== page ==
Organisations working in different fields will often use a wide range of communications strategies to best suit their vision and mission.
This session looked to compare and contrast the strategies employed by a variety of organisations and sectors, while exploring how these strategies can be used to support wildlife conservation.
Setting the scene on the topic was Dr. Zoltán Kovács (Hungarian State Secretary for International Communication & Relations) who moderated the session. He opened by noting that communications is simply a tool; a means to an end in order to achieve something. In order to effectively communicate, one needs both an identity and a narrative first. With this in mind, speakers were asked to draw on their experiences on these two elements.
Stephen Fern (Chairman of Ark2030 Foundation) argued that hunters need a brand change. It was put forward that working with an organisation such as Ark2030 – which collects funding from foundations, corporations and other grant making bodies and deploys them into their “Eco System Restoration Partners” – would assist with such a brand change, as well it would align them with an organisation working in field with less negative coverage and perceptions.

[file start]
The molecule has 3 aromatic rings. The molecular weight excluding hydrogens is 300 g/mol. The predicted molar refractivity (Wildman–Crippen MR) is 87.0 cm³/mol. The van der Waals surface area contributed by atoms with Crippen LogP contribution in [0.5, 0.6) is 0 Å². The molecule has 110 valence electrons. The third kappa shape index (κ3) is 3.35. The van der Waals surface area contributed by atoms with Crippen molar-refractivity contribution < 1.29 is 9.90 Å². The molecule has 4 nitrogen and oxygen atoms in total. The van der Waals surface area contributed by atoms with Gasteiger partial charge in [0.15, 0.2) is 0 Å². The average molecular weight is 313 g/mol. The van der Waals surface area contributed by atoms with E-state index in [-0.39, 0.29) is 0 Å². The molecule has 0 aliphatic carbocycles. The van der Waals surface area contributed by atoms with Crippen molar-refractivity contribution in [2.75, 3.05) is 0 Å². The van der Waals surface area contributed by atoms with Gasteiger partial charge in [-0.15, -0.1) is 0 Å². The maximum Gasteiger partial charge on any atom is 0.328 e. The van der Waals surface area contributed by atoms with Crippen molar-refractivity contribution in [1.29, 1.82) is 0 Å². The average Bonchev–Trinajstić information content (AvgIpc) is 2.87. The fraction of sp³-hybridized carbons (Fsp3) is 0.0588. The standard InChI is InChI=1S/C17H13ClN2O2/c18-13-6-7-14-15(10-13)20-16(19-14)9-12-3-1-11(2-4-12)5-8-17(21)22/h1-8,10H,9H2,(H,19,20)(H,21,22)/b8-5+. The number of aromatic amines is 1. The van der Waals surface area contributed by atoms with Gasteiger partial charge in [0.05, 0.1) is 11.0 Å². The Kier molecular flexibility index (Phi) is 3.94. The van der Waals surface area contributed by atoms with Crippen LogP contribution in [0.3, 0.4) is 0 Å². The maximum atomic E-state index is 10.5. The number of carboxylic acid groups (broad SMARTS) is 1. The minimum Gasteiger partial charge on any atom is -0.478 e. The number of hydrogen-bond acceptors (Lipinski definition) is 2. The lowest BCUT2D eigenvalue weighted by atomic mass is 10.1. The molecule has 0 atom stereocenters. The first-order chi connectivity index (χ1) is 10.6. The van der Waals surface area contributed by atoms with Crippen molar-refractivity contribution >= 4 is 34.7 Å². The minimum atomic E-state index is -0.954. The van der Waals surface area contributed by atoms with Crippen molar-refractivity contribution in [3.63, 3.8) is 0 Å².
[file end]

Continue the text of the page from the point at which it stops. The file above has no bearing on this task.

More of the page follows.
During her intervention, Deborah Vorhies (CEO of Fair Wild) emphasised the importance of integrity. Speaking on her experience working with Fair Wild, a voluntary opt-in certification scheme for private sustainable wild plant collection operations, she stated that certification schemes allow for the validation of integrity across entire supply chains, thereby further promoting concepts of sustainability across a broader range of people and stakeholders.
Tamás Marghescu (CIC Director General) then spoke about the image of hunters, which has changed dramatically over the past years. While it was stated that change needs to happen, it was suggested that this change needs to come from within hunters themselves. The CIC’s recent efforts to support humanitarian efforts in aid of Ukraine was put forward as an example of this, with the news coverage reaching numerous countries and hundreds of outlets.
Discussing the importance of bringing the voices of communities to policymakers in Europe was Stephan Wunderlich (German CIC Delegation), who made reference to his experience working with the African community leaders. Prior to the 68th General Assembly, he and Bupe Banda (Community Leaders Network) had travelled throughout Europe in an effort to bring the local voices to policymakers and decision makers. In this context, he mentioned that his role is to work as a vessel to bring important stories and narratives to the table.
If you are interested in more details, this session can be viewed in full on the CIC YouTube Channel. A video of the whole day’s proceedings is available here – Technical Session I takes place between 5:11:51 – 5:54:23.